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Wednesday, August 11, 2010

Questions, Questions

A long while back we asked friends to ask questions about conservatism and libertarianism. Since it's slow here, I thought I'd post one of the questions and the answer I gave.


Q: Why do libertarians align themselves with the religious right, given the differences in the philosophy and ideas about the role of the state?

Let me reverse it for a moment: why do liberals align themselves with socialists and communists given the differences in the philosophy and ideas about the role of the state?

The quick answer for both questions is political pragmatism and political necessity.

Libertarians (or libertarian conservatives, classical liberals, etc) like Michelle and I are not exactly the majority. I'd say maybe a quarter of the GOP believes as we do, probably less. Independents probably have more libertarian conservatives percentage wise. For GOP libertarians like myself, compromising is the name of the game. To get what you want in the political game, you have to work with people you may not necessarily like. This isn't like our president, his problem is that he compromises with his ideology, not with people, and then shoves it through Congress.

Ron Paul's Audit the Fed bill is an example of this strategy. A common view between the far-left and libertarians, libertarian conservatives and some center-rights is that the Fed requires a lot of auditing and pruning. The left sees it as a capitalist tool of oppression, and that's their right to believe such nonsense. We, on the other hand, see the Fed as, at minimum, a overenthusiastic engineer playing god with the economy. At most, its an unconstitutional and immoral monopoly on currency that has brought on some of the worst economic collapses since the birth of the Republic. Guess who was the bill's co-sponsor? Leftist nut Representative Alan Grayson of Florida. This man has thrown out bombs like it was a G20 protest. He's even gone so far to barge in on local GOP meetings at restaurants, accusing them of following him and harassing him. He's crazy, but he's also a darling of the far-left and has some clout. Rep. Paul needed Rep. Grayson to get the bill moving, even if they hate totally opposite views on society and the state.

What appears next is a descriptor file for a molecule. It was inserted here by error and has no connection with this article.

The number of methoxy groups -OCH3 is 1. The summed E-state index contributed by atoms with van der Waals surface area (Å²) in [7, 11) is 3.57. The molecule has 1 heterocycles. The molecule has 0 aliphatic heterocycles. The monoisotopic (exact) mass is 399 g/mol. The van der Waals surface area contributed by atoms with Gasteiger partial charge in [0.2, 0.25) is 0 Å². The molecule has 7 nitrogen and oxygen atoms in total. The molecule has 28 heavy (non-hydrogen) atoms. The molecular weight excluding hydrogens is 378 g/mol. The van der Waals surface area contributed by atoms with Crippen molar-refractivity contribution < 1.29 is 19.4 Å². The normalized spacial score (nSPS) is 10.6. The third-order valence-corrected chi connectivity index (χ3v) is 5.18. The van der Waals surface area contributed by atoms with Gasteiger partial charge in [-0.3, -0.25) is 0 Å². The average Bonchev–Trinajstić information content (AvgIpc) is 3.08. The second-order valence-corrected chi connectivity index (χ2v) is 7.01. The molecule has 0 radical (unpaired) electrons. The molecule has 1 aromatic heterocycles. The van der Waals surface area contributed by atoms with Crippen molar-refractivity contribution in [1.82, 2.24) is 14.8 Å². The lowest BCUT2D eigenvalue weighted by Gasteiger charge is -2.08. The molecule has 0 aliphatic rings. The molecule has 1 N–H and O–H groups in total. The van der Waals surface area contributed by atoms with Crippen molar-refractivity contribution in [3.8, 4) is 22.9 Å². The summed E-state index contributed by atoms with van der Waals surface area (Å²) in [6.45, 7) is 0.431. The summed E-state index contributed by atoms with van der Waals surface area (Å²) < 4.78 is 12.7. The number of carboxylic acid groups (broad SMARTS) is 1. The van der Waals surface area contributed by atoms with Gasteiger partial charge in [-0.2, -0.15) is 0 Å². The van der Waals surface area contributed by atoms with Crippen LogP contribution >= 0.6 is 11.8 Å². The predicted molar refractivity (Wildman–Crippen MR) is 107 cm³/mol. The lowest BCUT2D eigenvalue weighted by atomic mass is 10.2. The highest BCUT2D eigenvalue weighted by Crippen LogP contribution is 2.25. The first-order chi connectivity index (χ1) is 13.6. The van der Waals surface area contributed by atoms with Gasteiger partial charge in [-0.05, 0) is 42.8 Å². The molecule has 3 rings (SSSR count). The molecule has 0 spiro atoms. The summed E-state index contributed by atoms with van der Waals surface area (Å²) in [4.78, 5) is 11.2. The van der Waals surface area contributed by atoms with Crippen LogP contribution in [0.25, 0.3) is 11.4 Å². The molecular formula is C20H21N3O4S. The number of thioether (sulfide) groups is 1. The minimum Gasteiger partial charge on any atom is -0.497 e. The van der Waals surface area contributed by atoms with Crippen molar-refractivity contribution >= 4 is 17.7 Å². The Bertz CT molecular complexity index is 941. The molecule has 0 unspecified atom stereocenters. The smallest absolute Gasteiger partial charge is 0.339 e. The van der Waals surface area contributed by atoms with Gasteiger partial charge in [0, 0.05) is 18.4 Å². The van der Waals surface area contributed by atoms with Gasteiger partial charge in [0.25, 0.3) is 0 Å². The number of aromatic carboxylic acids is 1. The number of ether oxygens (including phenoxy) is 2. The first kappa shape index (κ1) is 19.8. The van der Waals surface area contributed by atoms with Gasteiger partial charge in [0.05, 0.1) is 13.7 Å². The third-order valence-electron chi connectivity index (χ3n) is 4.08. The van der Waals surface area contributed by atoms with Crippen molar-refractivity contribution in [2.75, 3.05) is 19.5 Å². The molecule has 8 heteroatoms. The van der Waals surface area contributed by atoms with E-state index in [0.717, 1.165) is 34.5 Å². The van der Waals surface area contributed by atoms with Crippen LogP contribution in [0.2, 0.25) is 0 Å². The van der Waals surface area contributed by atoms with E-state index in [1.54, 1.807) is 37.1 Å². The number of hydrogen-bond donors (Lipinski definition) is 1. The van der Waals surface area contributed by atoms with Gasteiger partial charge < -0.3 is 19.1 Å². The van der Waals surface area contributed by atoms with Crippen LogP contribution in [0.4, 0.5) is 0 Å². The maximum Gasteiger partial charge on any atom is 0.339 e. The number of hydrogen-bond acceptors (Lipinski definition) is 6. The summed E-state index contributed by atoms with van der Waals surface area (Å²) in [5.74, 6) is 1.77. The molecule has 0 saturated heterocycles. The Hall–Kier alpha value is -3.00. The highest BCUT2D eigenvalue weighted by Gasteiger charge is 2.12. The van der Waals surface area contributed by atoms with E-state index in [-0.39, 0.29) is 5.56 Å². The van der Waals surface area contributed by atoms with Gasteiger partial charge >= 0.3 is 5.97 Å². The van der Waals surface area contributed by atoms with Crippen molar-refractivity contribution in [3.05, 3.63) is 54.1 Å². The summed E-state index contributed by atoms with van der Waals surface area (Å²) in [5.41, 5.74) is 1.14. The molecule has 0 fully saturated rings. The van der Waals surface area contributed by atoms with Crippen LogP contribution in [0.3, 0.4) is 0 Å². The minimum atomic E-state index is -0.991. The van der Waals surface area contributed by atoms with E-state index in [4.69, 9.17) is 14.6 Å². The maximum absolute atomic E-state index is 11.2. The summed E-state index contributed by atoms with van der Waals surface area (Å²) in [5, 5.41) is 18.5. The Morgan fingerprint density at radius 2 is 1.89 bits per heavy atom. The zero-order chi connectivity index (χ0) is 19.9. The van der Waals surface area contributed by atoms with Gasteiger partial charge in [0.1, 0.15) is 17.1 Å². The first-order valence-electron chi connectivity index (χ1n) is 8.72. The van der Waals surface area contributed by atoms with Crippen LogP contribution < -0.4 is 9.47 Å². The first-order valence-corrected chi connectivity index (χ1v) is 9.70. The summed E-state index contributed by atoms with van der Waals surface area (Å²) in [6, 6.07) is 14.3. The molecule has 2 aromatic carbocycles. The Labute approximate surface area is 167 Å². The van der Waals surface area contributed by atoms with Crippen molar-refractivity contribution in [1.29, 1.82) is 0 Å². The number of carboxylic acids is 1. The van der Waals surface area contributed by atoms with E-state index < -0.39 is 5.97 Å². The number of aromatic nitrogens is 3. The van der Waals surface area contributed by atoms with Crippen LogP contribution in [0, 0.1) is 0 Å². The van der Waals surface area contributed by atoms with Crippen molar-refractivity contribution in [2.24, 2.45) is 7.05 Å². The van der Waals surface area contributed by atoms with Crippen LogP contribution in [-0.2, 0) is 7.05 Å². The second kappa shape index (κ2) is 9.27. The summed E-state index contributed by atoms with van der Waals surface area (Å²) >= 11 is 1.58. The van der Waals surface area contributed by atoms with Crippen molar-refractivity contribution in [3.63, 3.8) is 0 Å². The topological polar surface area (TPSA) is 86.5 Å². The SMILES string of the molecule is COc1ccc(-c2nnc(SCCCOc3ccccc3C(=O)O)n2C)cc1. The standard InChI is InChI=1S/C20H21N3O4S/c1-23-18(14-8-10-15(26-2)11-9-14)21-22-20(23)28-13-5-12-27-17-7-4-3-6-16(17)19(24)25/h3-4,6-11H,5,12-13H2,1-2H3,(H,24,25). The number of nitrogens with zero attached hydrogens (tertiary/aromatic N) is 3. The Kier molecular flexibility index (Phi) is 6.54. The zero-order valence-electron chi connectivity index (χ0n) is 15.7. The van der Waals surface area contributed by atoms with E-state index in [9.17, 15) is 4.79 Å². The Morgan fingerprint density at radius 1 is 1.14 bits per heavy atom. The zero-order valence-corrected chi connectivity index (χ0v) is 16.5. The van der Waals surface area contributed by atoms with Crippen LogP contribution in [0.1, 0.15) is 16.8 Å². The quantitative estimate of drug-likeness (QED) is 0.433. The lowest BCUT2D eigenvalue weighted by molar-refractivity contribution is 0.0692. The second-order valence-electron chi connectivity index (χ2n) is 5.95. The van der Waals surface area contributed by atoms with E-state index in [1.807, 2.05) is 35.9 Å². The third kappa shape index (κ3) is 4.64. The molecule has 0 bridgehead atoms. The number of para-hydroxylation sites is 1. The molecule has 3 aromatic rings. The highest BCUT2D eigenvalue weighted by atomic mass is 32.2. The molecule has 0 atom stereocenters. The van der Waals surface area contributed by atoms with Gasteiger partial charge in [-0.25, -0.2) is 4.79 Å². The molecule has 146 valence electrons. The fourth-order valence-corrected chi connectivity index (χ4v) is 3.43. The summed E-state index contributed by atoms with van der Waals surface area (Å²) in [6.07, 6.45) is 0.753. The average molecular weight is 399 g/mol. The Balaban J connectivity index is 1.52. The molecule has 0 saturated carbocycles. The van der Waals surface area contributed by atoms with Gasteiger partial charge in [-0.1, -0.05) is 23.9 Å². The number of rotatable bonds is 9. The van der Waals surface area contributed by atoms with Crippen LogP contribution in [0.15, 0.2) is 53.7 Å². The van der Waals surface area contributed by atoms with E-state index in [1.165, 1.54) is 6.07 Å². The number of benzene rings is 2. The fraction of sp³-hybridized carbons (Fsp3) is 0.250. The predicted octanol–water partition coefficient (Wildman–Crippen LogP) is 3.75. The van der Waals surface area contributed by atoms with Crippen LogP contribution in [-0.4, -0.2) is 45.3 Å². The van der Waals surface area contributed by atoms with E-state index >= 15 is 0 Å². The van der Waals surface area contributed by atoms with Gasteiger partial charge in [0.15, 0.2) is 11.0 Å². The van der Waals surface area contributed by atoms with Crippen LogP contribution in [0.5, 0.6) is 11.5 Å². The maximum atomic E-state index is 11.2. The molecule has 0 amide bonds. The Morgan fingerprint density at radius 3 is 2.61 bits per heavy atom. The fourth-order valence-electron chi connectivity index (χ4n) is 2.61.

As for the religious right, don't be so quick to assume the religious right is an enemy of libertarianism. Not all libertarians are socially liberal, as much as being one is a popular notion of libertarianism. While video game bans, gay marriage bans and other socially conservative causes push the buttons of most libertarians, the religious right is also a champion of real religious freedom and not the anti-liberty associationism that we have now. Of course, one must watch out for the religious right's laxity on small government issues. More than once has it tossed out federalism or free markets for pork for churches.

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